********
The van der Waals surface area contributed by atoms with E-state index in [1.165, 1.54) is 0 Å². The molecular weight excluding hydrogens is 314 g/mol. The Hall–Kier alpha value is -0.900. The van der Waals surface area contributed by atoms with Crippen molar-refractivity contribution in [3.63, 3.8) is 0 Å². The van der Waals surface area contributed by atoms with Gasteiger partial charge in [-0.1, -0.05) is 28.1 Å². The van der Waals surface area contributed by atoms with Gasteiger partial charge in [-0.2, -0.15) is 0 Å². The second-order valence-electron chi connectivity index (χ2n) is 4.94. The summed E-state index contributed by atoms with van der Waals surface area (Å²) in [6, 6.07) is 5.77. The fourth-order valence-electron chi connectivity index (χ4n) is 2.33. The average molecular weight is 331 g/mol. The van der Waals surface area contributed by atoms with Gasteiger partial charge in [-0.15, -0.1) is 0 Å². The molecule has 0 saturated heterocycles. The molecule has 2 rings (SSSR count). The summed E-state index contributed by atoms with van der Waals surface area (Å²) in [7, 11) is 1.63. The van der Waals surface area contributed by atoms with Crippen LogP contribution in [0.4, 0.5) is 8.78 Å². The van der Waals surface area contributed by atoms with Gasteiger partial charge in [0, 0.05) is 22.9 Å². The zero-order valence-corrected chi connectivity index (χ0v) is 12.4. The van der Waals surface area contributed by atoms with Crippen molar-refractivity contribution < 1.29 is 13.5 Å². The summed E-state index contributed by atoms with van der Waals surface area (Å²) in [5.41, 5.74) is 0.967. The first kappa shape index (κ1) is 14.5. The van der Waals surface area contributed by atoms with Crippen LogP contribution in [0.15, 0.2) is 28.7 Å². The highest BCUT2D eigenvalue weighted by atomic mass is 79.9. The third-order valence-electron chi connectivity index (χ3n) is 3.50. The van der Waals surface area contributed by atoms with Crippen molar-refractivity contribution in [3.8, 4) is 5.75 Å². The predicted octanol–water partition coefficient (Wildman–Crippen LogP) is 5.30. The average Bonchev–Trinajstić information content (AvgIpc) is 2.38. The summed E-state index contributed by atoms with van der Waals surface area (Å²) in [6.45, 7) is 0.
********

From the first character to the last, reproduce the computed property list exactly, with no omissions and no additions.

The van der Waals surface area contributed by atoms with E-state index in [1.165, 1.54) is 0 Å². The molecular weight excluding hydrogens is 314 g/mol. The Hall–Kier alpha value is -0.900. The van der Waals surface area contributed by atoms with Crippen molar-refractivity contribution in [3.63, 3.8) is 0 Å². The van der Waals surface area contributed by atoms with Gasteiger partial charge in [-0.1, -0.05) is 28.1 Å². The van der Waals surface area contributed by atoms with Gasteiger partial charge in [-0.2, -0.15) is 0 Å². The second-order valence-electron chi connectivity index (χ2n) is 4.94. The summed E-state index contributed by atoms with van der Waals surface area (Å²) in [6, 6.07) is 5.77. The fourth-order valence-electron chi connectivity index (χ4n) is 2.33. The average molecular weight is 331 g/mol. The van der Waals surface area contributed by atoms with Gasteiger partial charge in [-0.15, -0.1) is 0 Å². The molecule has 0 saturated heterocycles. The molecule has 2 rings (SSSR count). The summed E-state index contributed by atoms with van der Waals surface area (Å²) in [7, 11) is 1.63. The van der Waals surface area contributed by atoms with Crippen LogP contribution in [0.4, 0.5) is 8.78 Å². The van der Waals surface area contributed by atoms with Gasteiger partial charge in [0, 0.05) is 22.9 Å². The zero-order valence-corrected chi connectivity index (χ0v) is 12.4. The van der Waals surface area contributed by atoms with Crippen molar-refractivity contribution < 1.29 is 13.5 Å². The summed E-state index contributed by atoms with van der Waals surface area (Å²) in [5.41, 5.74) is 0.967. The first kappa shape index (κ1) is 14.5. The van der Waals surface area contributed by atoms with Crippen LogP contribution in [0.15, 0.2) is 28.7 Å². The highest BCUT2D eigenvalue weighted by atomic mass is 79.9. The third-order valence-electron chi connectivity index (χ3n) is 3.50. The van der Waals surface area contributed by atoms with Crippen molar-refractivity contribution in [3.8, 4) is 5.75 Å². The predicted octanol–water partition coefficient (Wildman–Crippen LogP) is 5.30. The average Bonchev–Trinajstić information content (AvgIpc) is 2.38. The summed E-state index contributed by atoms with van der Waals surface area (Å²) in [6.45, 7) is 0.